Habit: thornless shrub with thick branches and grows in a spreading or an upright rounded shape. Young branches are hairy and very glandular turning gray and woody with age. The small fan shaped, waxy leaves have shallow lobes, appearing almost round, and blunt toothed margins. Leaves have numerous, short, stiff hairs with visible resin glands, particularly around the edges. Arranged in dense, drooping clusters, the pink or white flowers are elongated, tubular and covered in sticky hairs. The fruit is an unpalatable bright red berry. Blooms between April and June. Leaves turn yellow in autumn before dropping.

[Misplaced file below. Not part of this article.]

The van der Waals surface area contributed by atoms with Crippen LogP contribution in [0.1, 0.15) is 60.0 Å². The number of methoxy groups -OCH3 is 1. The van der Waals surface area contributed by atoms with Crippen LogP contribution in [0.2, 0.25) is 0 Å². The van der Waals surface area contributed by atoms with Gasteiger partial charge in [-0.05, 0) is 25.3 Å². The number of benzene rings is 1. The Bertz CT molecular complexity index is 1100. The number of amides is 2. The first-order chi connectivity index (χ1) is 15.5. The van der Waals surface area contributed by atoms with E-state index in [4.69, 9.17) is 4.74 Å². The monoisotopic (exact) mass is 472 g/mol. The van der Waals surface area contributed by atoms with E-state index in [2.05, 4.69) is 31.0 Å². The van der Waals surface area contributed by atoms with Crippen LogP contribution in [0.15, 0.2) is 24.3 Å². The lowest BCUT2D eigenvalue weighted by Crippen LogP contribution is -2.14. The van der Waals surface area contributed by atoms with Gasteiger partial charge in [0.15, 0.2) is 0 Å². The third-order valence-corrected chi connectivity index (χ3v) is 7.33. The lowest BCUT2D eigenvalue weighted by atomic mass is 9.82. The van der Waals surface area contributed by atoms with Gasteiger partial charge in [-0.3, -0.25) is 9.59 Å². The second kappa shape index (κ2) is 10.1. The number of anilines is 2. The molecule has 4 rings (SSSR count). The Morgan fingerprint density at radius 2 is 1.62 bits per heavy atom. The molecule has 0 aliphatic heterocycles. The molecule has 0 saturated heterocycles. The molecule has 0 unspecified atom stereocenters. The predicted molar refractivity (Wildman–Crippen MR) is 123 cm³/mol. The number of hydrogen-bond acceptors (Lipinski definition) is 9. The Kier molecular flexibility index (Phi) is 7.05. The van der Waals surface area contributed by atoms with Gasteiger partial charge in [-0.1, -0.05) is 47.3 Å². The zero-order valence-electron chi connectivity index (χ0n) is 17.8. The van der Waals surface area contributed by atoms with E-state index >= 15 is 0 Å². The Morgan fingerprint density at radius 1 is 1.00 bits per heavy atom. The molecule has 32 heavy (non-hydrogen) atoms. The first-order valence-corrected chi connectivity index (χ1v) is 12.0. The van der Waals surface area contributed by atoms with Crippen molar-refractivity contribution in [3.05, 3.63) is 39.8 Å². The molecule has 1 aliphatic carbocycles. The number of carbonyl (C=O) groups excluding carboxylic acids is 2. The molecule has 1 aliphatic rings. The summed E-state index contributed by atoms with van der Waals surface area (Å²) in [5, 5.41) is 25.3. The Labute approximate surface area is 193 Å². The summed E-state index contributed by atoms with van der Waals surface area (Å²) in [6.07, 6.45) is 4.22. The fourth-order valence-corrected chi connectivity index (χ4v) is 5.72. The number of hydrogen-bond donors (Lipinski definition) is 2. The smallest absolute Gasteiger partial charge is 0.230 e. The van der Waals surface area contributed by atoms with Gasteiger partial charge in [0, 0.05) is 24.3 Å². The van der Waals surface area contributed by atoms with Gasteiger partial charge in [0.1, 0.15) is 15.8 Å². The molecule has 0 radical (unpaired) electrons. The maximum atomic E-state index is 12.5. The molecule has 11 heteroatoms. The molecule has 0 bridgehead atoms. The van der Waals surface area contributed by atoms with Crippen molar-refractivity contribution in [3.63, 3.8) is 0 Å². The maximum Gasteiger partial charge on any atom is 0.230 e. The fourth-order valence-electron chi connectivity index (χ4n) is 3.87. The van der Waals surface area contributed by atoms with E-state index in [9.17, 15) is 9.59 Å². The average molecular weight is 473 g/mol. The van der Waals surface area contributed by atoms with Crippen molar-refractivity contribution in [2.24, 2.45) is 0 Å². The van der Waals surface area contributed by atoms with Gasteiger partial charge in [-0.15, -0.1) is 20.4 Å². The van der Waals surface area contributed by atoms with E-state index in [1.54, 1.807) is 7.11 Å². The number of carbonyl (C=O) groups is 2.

Ecology: found in the Western United States in rocky foothills, canyons and woodland thickets from 300-13,000 ft (100-4000 m).
Growing Conditions: full sun in dry to moist well-drained soil, shade intolerant.
Wax currant provides food and cover for wildlife.